Paul Posluszny's retirement has Jags asking: 'What would Poz do?'

Retired linebacker Paul Posluszny set high standards in Jacksonville, totaling 973 tackles (according to the team, the second most in franchise history), 11 interceptions, 13.0 sacks and four forced fumbles over seven seasons. AP Photo/Alastair Grant

JACKSONVILLE, Fla. -- Replacing retired middle linebacker Paul Posluszny seems to be pretty straightforward for the Jacksonville Jaguars.

Myles Jack, who started at strongside linebacker and played in the middle in nickel situations last season, moves into the middle full time. Blair Brown and Donald Payne are competing to be the starter at strongside linebacker.

In reality, replacing Posluszny is a monumental task. How do you step in for a guy who knew the defense intimately, seemed to be in the right spot at the right moment every time, made calls and adjustments on the field in seconds, and -- according to Jack, anyway -- never made a mistake?

Wait. Never? Pretty much.

"It was rare -- and I mean RARE in all capital letters -- if he made a mistake," Jack said. "That's the standard, especially playing Mike [middle linebacker], having to know everything and tell everybody what to do and then doing your own job. He was very good at it."

Posluszny did it for seven seasons in Jacksonville -- after four seasons in Buffalo -- and amassed 973 tackles (according to the Jaguars, and the total ranks second most in franchise history), intercepted 11 passes, recorded 13.0 sacks and forced four fumbles. He missed only 12 games because of injuries (nine with a torn pectoral muscle in 2014) and was a defensive captain for five seasons.

He also was the perfect role model for young players when they entered the NFL. He was at the facility before every other player pretty much every day -- even in the offseason. He knew the playbook inside and out. He killed it in the weight room -- the plaque on the wall that recognizes the offseason workout champion has his name all over it -- and he rarely missed practice.

Posluszny also was an immense resource for the linebackers. Jack remembers leaving meetings the past two years and heading straight for Posluszny with a list of questions. So did Telvin Smith, whom Posluszny took under his wing after the Jaguars drafted Smith in 2014.

Smith and Posluszny became very close over the past four years, and the depth of Smith's respect for Posluszny was evident during his tearful and emotional speech at Posluszny's retirement news conference in April. That's why it was hard for Smith when the players reported for offseason conditioning without Posluszny.

"It's tough," Smith said. "But I promise everybody that it still feels like he is here in the sense. His presence is what is felt more than anything."

That's because they still talk about Posluszny -- in the locker room, meeting room and on the practice field. They remember what he would say in certain situations, what calls he would make, and how he would act. Whenever they encounter something about which they're not sure, they always ask the same thing: What would Poz do?

That might make for a good bracelet.

"Everybody still talks about him," Smith said. "'What would he do in this situation?' Or 'Poz would say this,' or 'Poz would do that.' We still talk about him just like he is here."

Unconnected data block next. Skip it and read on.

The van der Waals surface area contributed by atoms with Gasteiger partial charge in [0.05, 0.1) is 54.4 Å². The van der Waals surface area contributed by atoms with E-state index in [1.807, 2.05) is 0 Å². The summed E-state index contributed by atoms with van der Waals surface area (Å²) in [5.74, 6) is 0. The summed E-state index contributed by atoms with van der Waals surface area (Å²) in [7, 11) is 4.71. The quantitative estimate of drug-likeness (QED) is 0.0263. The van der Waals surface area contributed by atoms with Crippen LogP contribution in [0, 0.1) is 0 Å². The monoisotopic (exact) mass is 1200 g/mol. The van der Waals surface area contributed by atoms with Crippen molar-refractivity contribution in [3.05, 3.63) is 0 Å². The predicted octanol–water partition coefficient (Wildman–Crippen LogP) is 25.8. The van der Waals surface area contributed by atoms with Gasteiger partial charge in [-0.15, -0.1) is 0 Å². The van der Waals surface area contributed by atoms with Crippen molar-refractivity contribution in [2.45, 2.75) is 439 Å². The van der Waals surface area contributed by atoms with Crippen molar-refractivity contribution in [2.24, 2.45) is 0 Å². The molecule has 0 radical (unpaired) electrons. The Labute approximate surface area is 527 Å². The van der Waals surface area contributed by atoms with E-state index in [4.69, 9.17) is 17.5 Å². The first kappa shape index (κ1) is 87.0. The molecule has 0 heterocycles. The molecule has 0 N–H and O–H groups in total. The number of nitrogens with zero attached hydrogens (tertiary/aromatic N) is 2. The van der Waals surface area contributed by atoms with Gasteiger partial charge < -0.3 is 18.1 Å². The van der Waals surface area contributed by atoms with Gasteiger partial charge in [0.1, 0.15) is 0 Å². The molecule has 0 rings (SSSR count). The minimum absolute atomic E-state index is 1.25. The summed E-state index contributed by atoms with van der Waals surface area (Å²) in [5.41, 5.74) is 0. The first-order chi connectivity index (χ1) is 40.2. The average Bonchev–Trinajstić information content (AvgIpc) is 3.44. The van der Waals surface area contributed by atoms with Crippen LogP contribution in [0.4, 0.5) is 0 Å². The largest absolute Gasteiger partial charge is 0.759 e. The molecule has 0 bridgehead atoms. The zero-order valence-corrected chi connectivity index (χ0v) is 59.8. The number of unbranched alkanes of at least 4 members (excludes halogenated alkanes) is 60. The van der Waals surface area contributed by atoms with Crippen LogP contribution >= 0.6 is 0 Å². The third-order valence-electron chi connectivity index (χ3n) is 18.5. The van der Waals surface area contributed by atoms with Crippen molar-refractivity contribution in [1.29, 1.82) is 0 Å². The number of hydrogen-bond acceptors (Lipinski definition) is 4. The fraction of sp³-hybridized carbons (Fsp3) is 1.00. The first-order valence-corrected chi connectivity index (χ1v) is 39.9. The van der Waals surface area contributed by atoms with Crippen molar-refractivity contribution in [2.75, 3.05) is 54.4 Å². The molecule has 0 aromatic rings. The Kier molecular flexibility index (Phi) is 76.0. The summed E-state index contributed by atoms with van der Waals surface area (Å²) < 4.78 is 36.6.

That might sound a little strange, but Jack says it's the best way to make the correct decision.

"He was the alpha dog in the linebacker room," Jack said. "He was the voice. If we didn't know something we would look to him. If it was a decision to be made, we would look to him and get his opinion on it or anything. He was first in line when we asked questions.

"Now it's kind of like, OK, you see how Poz handled himself, the decisions he made, try to emulate that because the decisions he made were the best ones and they were unselfish and they were best for the team. So that's what I try to emulate."

Brown and Payne are in their second seasons with the Jaguars, so they played with Posluszny for one year, but that was enough to understand just how much he meant to the defense. Though Jack and Smith are now the experienced veterans, Brown said the players still measure themselves against Posluszny.

"Poz is the standard of what we want our linebackers to be," Brown said.

Coach Doug Marrone said Posluszny being gone is a blow, but he likes what he has seen so far from Brown and Payne and several other young linebackers in organized team activities.

"When he [Posluszny] is around the team and around the players -- especially the younger players -- they can look and see by example how to do things in the NFL," Marrone said. "... But I'm looking at it like it's an opportunity for these other players, these young players out there. I'm watching them. A couple of those guys -- I thought Donald Payne, Brooks Ellis and Deon King -- I thought those guys seem like they are moving better than they did last year. That's a good sign."

The hope is that eventually everyone stops asking what Posluszny would do -- either because it's already second nature or because players such as Smith and Jack have become the standard-bearer.

"Last year and the year before, I'm looking at Poz when we break the defensive meetings and trying to catch up to him and ask him a question real quick," Jack said. "Now it's the opposite. It's like young guys are coming up to me and asking me questions.

"It's kind of like now I've graduated to that role."